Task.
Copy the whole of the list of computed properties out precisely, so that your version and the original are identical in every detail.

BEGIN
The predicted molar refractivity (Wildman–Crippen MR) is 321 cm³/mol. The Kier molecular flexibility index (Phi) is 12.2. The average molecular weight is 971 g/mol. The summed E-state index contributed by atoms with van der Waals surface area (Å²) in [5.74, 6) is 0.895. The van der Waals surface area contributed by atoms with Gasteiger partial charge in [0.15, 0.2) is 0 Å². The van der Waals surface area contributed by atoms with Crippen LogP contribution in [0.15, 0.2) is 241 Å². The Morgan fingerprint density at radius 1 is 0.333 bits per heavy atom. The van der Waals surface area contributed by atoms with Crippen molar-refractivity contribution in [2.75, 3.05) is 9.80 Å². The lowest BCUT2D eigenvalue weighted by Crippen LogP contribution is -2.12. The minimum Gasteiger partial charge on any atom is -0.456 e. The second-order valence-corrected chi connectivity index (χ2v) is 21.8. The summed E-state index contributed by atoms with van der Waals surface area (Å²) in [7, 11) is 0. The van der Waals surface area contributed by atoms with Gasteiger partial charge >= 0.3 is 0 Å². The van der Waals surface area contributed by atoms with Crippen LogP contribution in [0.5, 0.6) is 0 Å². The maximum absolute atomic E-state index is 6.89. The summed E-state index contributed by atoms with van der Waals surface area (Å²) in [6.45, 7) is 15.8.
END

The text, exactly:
The predicted molar refractivity (Wildman–Crippen MR) is 321 cm³/mol. The Kier molecular flexibility index (Phi) is 12.2. The average molecular weight is 971 g/mol. The summed E-state index contributed by atoms with van der Waals surface area (Å²) in [5.74, 6) is 0.895. The van der Waals surface area contributed by atoms with Gasteiger partial charge in [0.15, 0.2) is 0 Å². The van der Waals surface area contributed by atoms with Crippen LogP contribution in [0.15, 0.2) is 241 Å². The Morgan fingerprint density at radius 1 is 0.333 bits per heavy atom. The van der Waals surface area contributed by atoms with Crippen molar-refractivity contribution in [2.75, 3.05) is 9.80 Å². The lowest BCUT2D eigenvalue weighted by Crippen LogP contribution is -2.12. The minimum Gasteiger partial charge on any atom is -0.456 e. The second-order valence-corrected chi connectivity index (χ2v) is 21.8. The summed E-state index contributed by atoms with van der Waals surface area (Å²) in [7, 11) is 0. The van der Waals surface area contributed by atoms with Gasteiger partial charge >= 0.3 is 0 Å². The van der Waals surface area contributed by atoms with Crippen LogP contribution in [0.5, 0.6) is 0 Å². The maximum absolute atomic E-state index is 6.89. The summed E-state index contributed by atoms with van der Waals surface area (Å²) in [6.45, 7) is 15.8.